Apart from the original family, the Palazzo later became a residence and headquarters for different factions over the years. Between late 1500 and well into 1517, Spanish viceroys occupied this residence. Between 1600 and 1782 the Holy Inquisition made this its headquarters and official seat from which the inquisitors handed down judgment.
Outside in the square, Piazza Marina, many government opponents lost their heads.
Today, with all the pomp and death sentences left behind in history, Il Palazzo Steri has become a popular museum housing the rectorate of the University of Palermo. The museum hosts many works of art, including, of course, La Vucciria by Renato Guttuso.
The Vucciria market seen through the eyes of the Sicilian painter, Guttuso
La Vucciria is not Don Renato’s only masterpiece, yet to me, it tops the list. This fascinating work of art immediately plunges the viewer back into the everyday life that swirled throughout the marketplace known as Vucciria.
At that time, La Vucciria had to be one of Palermo’s most active and exciting marketplaces and an absolute heaven to a curious kid who scurried about with others like a pack of rats, sticking our noses into every corner and yes…we did often come away with an apple or a banana tucked inside our shirts.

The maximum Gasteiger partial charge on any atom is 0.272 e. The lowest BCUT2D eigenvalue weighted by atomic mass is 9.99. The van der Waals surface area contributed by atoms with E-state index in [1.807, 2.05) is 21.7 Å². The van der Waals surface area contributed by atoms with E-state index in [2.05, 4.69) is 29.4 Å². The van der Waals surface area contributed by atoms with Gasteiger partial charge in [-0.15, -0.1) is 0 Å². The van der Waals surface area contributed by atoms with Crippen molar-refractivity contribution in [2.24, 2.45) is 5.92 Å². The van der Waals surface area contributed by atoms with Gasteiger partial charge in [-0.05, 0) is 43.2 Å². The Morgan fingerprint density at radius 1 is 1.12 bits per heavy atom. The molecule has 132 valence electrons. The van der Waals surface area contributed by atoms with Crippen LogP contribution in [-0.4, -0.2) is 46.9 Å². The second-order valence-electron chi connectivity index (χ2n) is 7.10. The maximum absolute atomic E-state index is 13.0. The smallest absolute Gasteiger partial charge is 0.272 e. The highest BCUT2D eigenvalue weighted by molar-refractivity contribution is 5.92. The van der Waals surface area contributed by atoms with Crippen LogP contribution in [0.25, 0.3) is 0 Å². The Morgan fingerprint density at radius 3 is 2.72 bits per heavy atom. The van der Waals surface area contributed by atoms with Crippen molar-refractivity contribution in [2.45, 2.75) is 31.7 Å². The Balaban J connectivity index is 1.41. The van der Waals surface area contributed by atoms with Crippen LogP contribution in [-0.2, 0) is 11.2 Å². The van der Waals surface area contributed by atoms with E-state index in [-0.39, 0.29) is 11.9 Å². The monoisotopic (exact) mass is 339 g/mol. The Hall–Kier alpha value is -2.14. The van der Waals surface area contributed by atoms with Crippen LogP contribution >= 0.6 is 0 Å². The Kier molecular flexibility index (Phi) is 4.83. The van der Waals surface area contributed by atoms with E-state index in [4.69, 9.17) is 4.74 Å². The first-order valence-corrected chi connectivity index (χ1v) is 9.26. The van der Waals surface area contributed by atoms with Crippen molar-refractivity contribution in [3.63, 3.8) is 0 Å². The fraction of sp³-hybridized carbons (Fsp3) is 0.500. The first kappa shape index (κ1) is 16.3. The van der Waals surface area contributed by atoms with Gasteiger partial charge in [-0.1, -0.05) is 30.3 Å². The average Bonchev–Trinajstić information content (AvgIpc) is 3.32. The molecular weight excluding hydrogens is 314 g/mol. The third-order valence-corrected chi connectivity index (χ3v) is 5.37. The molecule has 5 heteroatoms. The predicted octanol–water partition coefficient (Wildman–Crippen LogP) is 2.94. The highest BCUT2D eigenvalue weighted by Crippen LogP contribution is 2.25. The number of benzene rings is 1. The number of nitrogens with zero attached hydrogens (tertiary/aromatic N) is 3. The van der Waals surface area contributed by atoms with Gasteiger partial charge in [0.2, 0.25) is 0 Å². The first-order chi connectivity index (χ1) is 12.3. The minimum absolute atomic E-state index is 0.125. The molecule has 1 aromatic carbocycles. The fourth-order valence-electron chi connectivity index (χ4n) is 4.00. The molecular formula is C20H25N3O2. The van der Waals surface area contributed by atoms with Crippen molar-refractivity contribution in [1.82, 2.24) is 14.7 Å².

Bad boys and girls, one and all. I’m happy to say that most of us outgrew that phase of our childhood, and became honest citizens.
Renato Guttoso painted La Vucciria in 1974. Here, at least, it is considered his most famous painting. Don Renato boldly designed his vision of Vucciria’s active past in the raw yet bloodless realism that brings back the life the meat hanging in the famous Palermo market.
We feel this painting fully expresses the color as well as the calls of peddlers and one almost senses the odors and flavors of the fruits and vegetables that filled all the stalls with their wealth of color
The name, or word, Vucciria, is derived from the Old French boucherie (butcher shop). Eventually, the name became more and more Italian going from bocceria and ending up in Sicily as Vucciria which, in Sicilian, means confusion or chaos. (A great name for any busy outdoor market!)